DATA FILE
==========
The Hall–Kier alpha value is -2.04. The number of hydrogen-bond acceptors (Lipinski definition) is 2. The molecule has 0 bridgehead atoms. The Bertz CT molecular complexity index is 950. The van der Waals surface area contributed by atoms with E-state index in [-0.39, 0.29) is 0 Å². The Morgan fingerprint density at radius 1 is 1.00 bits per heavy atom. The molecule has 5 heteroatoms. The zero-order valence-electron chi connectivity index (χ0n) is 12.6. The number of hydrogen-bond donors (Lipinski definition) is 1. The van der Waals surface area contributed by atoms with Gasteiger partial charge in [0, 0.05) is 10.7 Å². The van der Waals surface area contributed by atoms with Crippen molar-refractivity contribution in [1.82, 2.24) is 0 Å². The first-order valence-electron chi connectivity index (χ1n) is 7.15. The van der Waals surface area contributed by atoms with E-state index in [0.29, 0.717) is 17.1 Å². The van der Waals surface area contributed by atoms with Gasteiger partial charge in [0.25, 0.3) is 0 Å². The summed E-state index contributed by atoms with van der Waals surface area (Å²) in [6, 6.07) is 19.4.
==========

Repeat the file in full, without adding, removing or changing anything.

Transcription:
The Hall–Kier alpha value is -2.04. The number of hydrogen-bond acceptors (Lipinski definition) is 2. The molecule has 0 bridgehead atoms. The Bertz CT molecular complexity index is 950. The van der Waals surface area contributed by atoms with E-state index in [-0.39, 0.29) is 0 Å². The Morgan fingerprint density at radius 1 is 1.00 bits per heavy atom. The molecule has 5 heteroatoms. The zero-order valence-electron chi connectivity index (χ0n) is 12.6. The number of hydrogen-bond donors (Lipinski definition) is 1. The van der Waals surface area contributed by atoms with Gasteiger partial charge in [0, 0.05) is 10.7 Å². The van der Waals surface area contributed by atoms with Crippen molar-refractivity contribution in [1.82, 2.24) is 0 Å². The first-order valence-electron chi connectivity index (χ1n) is 7.15. The van der Waals surface area contributed by atoms with E-state index in [0.29, 0.717) is 17.1 Å². The van der Waals surface area contributed by atoms with Gasteiger partial charge in [0.25, 0.3) is 0 Å². The summed E-state index contributed by atoms with van der Waals surface area (Å²) in [6, 6.07) is 19.4.